And as you lie by his side on the last day of May in 2009, you will rest your head on his chest and listen to the thump-thump of his heart beat grow softer and slower and you will feel his breath on your hair, in and out, until there is no out. And you will hear the birds in the trees outside your window and see the early morning sun send a steely shaft of light through the curtains and you will know that no matter how long or how short ‘Forever’ is, the moments of your shared lives will live on with you. Because when you look at your children, you will see him in their eyes, hear him in their laughter, feel him in their hugs and taste him on their tears.

As I see you on the canal bank, back in ‘78, I ask you to look around and drink in the moment, to memorise the colours, sounds and smells of the day, to photograph it in your mind. Follow the little butterfly with your eyes and grasp the soft white feather between your fingertips. And savour the prospect of the years that lie before you. Moments such as this make memories that will last.

Perhaps only memories can last forever.

*****

Both photos supplied by Patricia and used with permission

Humble Origins


I was out with family last night and was recognised! The mother of an old school friend spotted me and after looking at me for a while (a bit unnerving as I’d noticed it), she came and asked me if I was indeed Annmarie Keeley (my maiden name).

She seemed genuinely delighted to have found me and had fond memories of me. “You’d come in to my house all… you know….” and she did this zany gesture that looked to me like confidence and exuberance. I asked about my old friend and we chatted about what I was up to. We talked about the band that was playing and how great they were. She already knew that three members of the band were nephews of mine. Before we said goodbye, she said that any time I came in to her house, she would ask me to sing; and I never said no. Her abiding memory of me is singing in her kitchen.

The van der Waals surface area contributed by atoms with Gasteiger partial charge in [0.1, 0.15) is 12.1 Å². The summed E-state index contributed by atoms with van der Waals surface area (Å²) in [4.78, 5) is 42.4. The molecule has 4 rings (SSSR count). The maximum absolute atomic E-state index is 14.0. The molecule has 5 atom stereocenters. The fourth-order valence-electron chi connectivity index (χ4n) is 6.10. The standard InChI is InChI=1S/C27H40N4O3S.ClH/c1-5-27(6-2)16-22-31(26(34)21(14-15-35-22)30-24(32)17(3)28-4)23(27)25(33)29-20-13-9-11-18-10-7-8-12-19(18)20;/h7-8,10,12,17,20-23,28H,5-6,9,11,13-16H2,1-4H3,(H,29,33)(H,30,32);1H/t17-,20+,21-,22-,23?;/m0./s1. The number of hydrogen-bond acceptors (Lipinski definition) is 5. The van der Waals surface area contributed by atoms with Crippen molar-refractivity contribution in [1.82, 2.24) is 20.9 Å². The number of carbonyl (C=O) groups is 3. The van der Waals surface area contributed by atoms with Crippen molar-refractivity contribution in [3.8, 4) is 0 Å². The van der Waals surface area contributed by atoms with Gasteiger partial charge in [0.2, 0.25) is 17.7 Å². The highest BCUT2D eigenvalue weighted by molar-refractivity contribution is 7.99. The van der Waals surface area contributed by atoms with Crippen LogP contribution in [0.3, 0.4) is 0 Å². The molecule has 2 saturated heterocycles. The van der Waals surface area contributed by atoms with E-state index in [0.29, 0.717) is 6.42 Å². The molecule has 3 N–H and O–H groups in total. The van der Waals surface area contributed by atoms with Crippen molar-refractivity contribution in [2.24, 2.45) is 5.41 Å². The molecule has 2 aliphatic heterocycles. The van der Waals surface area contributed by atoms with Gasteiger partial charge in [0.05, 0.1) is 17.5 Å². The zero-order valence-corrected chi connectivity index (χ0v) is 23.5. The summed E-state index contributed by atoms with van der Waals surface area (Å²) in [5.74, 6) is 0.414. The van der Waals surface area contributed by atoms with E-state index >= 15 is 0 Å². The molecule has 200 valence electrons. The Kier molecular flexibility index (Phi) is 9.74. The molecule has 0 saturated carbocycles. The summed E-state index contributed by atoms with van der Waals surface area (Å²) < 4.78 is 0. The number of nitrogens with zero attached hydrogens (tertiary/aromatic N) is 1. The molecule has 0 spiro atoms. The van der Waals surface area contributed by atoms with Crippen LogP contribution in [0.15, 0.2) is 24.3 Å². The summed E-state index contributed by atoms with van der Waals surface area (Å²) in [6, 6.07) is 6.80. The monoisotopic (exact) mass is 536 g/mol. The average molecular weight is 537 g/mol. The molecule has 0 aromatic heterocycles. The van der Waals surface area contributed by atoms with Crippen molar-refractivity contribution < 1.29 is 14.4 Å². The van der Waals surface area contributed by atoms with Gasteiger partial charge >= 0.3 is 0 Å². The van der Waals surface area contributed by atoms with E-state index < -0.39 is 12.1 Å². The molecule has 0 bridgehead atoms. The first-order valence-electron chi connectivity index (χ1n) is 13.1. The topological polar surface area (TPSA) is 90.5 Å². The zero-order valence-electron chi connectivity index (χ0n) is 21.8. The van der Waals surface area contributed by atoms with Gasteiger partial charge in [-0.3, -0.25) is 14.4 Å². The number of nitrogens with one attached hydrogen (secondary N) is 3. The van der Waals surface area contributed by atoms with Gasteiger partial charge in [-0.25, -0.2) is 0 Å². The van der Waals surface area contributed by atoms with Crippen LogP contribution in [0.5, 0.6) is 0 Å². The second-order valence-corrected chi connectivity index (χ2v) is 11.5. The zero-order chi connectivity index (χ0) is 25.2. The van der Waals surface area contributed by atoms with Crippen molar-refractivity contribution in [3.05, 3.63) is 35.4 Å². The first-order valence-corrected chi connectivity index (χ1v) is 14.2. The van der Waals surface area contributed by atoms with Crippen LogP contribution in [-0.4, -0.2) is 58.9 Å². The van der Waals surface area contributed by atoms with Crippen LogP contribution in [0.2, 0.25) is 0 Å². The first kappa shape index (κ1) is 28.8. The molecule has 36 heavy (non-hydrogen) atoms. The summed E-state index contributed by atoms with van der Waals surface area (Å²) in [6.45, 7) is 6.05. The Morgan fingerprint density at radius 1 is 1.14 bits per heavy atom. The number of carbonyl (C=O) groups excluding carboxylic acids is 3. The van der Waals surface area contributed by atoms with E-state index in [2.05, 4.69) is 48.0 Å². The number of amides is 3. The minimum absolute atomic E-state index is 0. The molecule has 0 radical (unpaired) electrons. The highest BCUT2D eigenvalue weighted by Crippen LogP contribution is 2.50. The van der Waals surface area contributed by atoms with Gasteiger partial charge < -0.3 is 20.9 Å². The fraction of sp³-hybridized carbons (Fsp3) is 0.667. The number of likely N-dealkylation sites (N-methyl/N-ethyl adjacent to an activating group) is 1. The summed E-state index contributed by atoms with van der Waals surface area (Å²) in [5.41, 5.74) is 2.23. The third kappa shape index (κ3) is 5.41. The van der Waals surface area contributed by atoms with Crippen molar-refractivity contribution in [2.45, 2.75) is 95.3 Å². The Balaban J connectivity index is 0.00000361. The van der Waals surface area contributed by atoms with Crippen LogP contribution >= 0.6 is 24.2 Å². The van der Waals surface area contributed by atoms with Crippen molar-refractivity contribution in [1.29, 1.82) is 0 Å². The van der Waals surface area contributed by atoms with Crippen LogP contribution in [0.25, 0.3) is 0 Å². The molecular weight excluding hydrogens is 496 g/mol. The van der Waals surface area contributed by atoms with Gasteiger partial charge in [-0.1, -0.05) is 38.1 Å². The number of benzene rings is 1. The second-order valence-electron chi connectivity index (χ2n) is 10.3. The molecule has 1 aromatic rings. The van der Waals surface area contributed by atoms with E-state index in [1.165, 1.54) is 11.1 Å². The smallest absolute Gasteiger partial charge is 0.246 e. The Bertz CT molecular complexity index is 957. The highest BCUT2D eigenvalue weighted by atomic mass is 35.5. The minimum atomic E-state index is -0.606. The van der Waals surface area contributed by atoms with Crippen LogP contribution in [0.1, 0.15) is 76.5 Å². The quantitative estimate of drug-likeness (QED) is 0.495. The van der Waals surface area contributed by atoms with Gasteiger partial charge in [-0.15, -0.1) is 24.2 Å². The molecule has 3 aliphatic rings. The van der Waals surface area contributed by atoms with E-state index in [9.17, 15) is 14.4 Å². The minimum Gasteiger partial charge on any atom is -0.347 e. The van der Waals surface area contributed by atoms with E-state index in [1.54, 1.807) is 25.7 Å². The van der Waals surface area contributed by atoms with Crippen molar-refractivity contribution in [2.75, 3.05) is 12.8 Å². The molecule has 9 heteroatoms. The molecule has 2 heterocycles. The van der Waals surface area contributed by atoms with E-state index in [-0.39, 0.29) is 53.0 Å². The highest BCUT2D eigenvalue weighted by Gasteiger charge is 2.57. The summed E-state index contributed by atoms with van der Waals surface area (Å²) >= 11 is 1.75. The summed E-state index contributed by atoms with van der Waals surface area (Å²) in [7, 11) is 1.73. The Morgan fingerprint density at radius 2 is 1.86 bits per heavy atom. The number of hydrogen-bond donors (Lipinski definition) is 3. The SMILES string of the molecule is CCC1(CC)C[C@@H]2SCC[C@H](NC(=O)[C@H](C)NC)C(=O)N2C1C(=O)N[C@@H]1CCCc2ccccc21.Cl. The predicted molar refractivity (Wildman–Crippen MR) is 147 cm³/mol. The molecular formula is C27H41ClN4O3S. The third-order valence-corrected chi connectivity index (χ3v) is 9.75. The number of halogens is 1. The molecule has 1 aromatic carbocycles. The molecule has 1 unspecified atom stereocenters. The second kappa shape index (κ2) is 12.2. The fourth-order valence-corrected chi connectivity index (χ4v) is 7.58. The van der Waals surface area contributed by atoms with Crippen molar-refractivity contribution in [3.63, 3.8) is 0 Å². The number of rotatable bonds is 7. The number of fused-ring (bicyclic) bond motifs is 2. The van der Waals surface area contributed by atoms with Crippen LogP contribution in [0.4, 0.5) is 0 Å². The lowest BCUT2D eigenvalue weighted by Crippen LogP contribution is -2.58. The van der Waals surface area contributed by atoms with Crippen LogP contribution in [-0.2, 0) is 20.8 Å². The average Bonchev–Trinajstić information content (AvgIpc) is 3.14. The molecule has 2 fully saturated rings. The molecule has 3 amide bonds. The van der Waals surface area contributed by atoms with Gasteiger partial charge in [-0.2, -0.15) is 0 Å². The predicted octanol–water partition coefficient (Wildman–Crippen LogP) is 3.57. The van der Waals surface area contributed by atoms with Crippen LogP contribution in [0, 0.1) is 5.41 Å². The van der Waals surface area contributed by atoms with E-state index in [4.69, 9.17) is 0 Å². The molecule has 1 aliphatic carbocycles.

I think about her a lot. I don’t mean my friend’s mother, I mean that teenager who used to sing in her kitchen.

Last week I was chatting on Spirit Radio about humility and then on Sunday it was the theme of the sermon. Both times the point was made – humility is absent when we talk ourselves up, but also when we talk ourselves down.

phil 2

Philippians 2:3,4

False humility doesn’t just say “I’m SO wonderful.” It also says “I’m SO terrible.” Real humility is not thinking about yourself as better, or thinking about yourself as worse – it is simply thinking about yourself less. Thinking of others first; as the Apostle Paul says in Philippians 2.

I used to think that I was getting more humble as time went on. You know… developing and maturing. But I wonder if I’m getting less humble. I reckon when singing in that woman’s kitchen, I hardly thought about my self at all.

Must see if I can get back to that place (Not her kitchen, that would just be weird! :) )

Photo credit: From Pinterest user Mandy Schaalma